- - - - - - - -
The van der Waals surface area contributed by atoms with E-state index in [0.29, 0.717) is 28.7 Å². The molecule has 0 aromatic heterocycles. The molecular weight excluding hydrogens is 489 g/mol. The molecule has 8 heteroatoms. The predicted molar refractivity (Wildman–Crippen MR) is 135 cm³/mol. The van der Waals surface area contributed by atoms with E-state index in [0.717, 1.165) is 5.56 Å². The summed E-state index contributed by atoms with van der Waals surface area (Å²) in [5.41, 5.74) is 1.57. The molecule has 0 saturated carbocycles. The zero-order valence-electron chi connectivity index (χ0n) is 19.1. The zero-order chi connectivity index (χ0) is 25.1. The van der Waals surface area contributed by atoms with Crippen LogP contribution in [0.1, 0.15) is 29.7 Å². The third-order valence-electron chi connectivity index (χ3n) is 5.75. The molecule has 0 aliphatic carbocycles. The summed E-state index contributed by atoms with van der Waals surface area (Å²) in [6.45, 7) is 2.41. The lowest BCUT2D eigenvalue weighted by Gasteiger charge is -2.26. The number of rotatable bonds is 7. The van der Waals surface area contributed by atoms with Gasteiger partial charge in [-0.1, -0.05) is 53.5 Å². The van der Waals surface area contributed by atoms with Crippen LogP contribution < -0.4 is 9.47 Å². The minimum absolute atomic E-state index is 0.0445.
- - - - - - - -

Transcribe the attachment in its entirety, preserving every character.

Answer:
The van der Waals surface area contributed by atoms with E-state index in [0.29, 0.717) is 28.7 Å². The molecule has 0 aromatic heterocycles. The molecular weight excluding hydrogens is 489 g/mol. The molecule has 8 heteroatoms. The predicted molar refractivity (Wildman–Crippen MR) is 135 cm³/mol. The van der Waals surface area contributed by atoms with E-state index in [0.717, 1.165) is 5.56 Å². The summed E-state index contributed by atoms with van der Waals surface area (Å²) in [5.41, 5.74) is 1.57. The molecule has 0 saturated carbocycles. The zero-order valence-electron chi connectivity index (χ0n) is 19.1. The zero-order chi connectivity index (χ0) is 25.1. The van der Waals surface area contributed by atoms with Crippen LogP contribution in [0.1, 0.15) is 29.7 Å². The third-order valence-electron chi connectivity index (χ3n) is 5.75. The molecule has 0 aliphatic carbocycles. The summed E-state index contributed by atoms with van der Waals surface area (Å²) in [6.45, 7) is 2.41. The lowest BCUT2D eigenvalue weighted by Gasteiger charge is -2.26. The number of rotatable bonds is 7. The van der Waals surface area contributed by atoms with Gasteiger partial charge in [-0.1, -0.05) is 53.5 Å². The van der Waals surface area contributed by atoms with Crippen LogP contribution < -0.4 is 9.47 Å². The minimum absolute atomic E-state index is 0.0445.